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White Van Atrocities and Major Bulathwatte: Yesterday and Today

Manoj Colambage in Sunday Observer, 19 May 2019, where the title is “The Bulathwatte Bewilderment”

The reinstatement of an army intelligence official implicated in attacks on journalists has given rise to serious concerns for the safety of media personnel and witnesses who testified against the officer and his platoon.

Army Intelligence Major Prabath Bulathwatte has been back in the spotlight after Army Commander Mahesh Senanayake stunned civil society in a television interview last week, announcing that the officer, who was interdicted for allegedly running the white van squad responsible for a slew of attacks against journalists, had been reinstated into a team under Senanayake’s command to combat radical Islamic terrorism.

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The International Crisis Group under the Microscope … in 2014

 Berit Bliesemann de Guevara, in MATSUSAS, 12 September 2014, where the title runs “Reading the International Crisis Group or why think tank reports have to be taken with a pinch of salt” …. with highlighting empasis veing the work of The Editor, Thuppahi

Recently the New York Times caused turmoil among prestigious and influential US think tanks when it published an investigative article about concealed connections between these non-profit research organisations and a broad range of foreign countries, among them Norway, Japan, Saudi Arabia and Qatar (NYT online, 6/9/2014). The article revealed that leading think tanks like the Center for Global Development, the Brookings Institution and the Atlantic Council are receiving funding from foreign governments in exchange for influence on the organisations’ recommendations to US policy-makers. The article criticized this practice for its lack of transparency and the supposed loss of intellectual freedom and objectivity. ‘The money is increasingly transforming the once-staid think-tank world into a muscular arm of foreign governments’ lobbying in Washington’, the authors cautioned. The attacked think tanks rejected the accusations, pointing to ‘credibility’ and ‘scholarly independence’ as their major ‘currency’, although one interviewee admitted that self-censorship could be a future problem because in times of dwindling funding sources, saving one’s job could well trump the urge to be critical.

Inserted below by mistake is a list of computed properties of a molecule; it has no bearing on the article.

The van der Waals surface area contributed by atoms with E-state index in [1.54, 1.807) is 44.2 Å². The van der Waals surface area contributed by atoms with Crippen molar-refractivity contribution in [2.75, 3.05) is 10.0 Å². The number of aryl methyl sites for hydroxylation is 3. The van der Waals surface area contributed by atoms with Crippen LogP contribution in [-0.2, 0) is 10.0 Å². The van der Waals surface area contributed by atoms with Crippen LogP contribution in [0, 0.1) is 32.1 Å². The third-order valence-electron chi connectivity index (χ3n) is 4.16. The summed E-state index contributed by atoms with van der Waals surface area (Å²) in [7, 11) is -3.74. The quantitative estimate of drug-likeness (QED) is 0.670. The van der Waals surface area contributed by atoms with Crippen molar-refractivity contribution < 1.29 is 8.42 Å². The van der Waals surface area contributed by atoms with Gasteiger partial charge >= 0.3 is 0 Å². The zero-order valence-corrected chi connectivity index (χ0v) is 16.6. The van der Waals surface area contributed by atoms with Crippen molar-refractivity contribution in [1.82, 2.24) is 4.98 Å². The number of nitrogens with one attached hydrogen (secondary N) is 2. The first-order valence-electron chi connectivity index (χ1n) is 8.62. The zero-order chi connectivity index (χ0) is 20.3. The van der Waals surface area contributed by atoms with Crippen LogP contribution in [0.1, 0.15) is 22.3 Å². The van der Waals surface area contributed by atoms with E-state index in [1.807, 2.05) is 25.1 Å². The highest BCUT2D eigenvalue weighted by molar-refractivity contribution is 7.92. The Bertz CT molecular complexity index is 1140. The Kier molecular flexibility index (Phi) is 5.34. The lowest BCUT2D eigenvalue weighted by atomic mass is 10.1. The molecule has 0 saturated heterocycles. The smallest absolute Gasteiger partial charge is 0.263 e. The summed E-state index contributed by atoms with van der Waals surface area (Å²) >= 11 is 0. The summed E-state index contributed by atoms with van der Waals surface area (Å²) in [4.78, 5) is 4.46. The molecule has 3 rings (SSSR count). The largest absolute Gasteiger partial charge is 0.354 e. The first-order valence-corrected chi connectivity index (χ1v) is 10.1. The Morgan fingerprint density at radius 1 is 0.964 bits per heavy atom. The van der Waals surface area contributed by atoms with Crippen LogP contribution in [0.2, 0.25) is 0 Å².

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A History of Political Machinations directed against Nagananda Kodithuwakku

Victor Ivan, in Ravaya, where the title is “Barring of Nagananda Kodituwakku from Practicing Law”

The Supreme Court has issued an order barring Nagananda Kodithuwakku , Attorneyat-Law and  Public Interest Litigation Activist who has entered the  political arena of Sri Lanka as a prospective presidential candidate, from practicing as a lawyer for three years. I think it is important that we assess Kodithuwakku’s role in the light of this incident.